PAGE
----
The United Nations Human Rights Committee has clearly stated that Corinna Horvath, like all other people who allege human right abuses by the state, has a right to have her allegation promptly investigated by a body independent of the alleged perpetrator of that abuse. Corinna did not get that right.
After examining Corina case the UN Human Rights Committee demanded that all Australian Governments ensure that what happened to Corina Horvath is not repeated.
The onus now is on the current Victorian Government to ensure that Victoria has an independent body that can meet international human rights standards – that is resourced and empowered to promptly, effectively and fairly investigation allegations of serious police misconduct like Corinna’s.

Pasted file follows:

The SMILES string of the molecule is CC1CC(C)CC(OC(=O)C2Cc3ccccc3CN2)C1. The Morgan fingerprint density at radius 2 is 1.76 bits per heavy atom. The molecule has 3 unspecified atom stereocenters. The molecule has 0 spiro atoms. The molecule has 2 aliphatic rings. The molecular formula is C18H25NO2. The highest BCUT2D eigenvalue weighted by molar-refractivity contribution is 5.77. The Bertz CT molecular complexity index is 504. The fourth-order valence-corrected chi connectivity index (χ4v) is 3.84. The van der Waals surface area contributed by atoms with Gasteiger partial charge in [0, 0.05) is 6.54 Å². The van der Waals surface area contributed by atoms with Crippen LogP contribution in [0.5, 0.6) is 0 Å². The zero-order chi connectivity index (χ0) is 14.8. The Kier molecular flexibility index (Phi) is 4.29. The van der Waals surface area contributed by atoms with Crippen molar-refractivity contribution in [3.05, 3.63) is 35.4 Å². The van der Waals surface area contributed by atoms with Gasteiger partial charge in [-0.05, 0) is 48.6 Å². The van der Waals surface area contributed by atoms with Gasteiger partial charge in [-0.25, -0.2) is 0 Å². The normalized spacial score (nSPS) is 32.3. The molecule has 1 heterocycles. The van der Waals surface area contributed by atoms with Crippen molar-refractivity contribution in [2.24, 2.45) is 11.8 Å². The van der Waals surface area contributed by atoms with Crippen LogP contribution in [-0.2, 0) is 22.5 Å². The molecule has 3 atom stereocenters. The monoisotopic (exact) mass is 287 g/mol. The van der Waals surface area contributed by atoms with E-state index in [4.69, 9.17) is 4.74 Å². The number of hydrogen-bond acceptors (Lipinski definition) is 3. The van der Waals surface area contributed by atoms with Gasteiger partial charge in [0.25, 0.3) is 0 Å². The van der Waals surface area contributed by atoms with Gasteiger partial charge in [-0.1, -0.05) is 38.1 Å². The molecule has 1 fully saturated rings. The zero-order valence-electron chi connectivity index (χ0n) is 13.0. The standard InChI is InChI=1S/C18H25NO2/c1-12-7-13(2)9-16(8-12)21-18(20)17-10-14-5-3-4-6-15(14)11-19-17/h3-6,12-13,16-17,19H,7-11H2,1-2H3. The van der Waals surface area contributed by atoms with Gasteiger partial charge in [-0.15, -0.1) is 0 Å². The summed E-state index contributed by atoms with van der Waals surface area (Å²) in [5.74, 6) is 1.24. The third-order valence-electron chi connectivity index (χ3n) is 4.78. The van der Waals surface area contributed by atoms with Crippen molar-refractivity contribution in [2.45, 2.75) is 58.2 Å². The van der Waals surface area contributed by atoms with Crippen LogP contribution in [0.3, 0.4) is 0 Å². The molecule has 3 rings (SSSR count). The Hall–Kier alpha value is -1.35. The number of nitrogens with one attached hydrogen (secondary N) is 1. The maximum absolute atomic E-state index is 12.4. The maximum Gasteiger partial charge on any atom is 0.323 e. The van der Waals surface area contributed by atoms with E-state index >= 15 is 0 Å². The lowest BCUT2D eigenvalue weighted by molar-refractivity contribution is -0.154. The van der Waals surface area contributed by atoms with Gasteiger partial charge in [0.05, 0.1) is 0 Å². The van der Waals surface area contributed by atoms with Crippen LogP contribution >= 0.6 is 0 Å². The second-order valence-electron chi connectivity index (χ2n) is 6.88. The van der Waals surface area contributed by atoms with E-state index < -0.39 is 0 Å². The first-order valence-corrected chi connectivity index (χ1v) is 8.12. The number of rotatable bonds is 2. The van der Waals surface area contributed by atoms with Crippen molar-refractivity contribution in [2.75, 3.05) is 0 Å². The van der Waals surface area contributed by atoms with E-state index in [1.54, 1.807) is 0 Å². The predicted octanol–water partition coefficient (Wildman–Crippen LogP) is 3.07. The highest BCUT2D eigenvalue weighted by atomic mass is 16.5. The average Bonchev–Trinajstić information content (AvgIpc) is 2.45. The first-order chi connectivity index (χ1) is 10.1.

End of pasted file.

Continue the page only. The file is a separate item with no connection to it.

We believe that the recommendations currently before Parliament for a new Police Corruption and Misconduct Division to be established within IBAC, will meet those requirements.
The Police Corruption and Misconduct Division was the key recommendation made by a joint parliamentary IBAC Committee after a 2 year inquiry into how police misconduct allegations are investigated.
It is the Andrews Government’s responsibility now to ensure that other Victorian’s do not have to endure decades of courts and struggles to have their allegations properly heard.
Presiding was Judge D Sexton and DPP v Jenkin was heard at the Victorian County Court. Case number CR-18-00172
This case concerned a police raid of a residential premises that occurred on the evening of 9 March 1996, in the State of Victoria, Australia. The raid resulted in serious injuries to civilians present. MS Horvath who was 21 years of age at the time, had her nose fractured during the incident and was hospitalised for five days.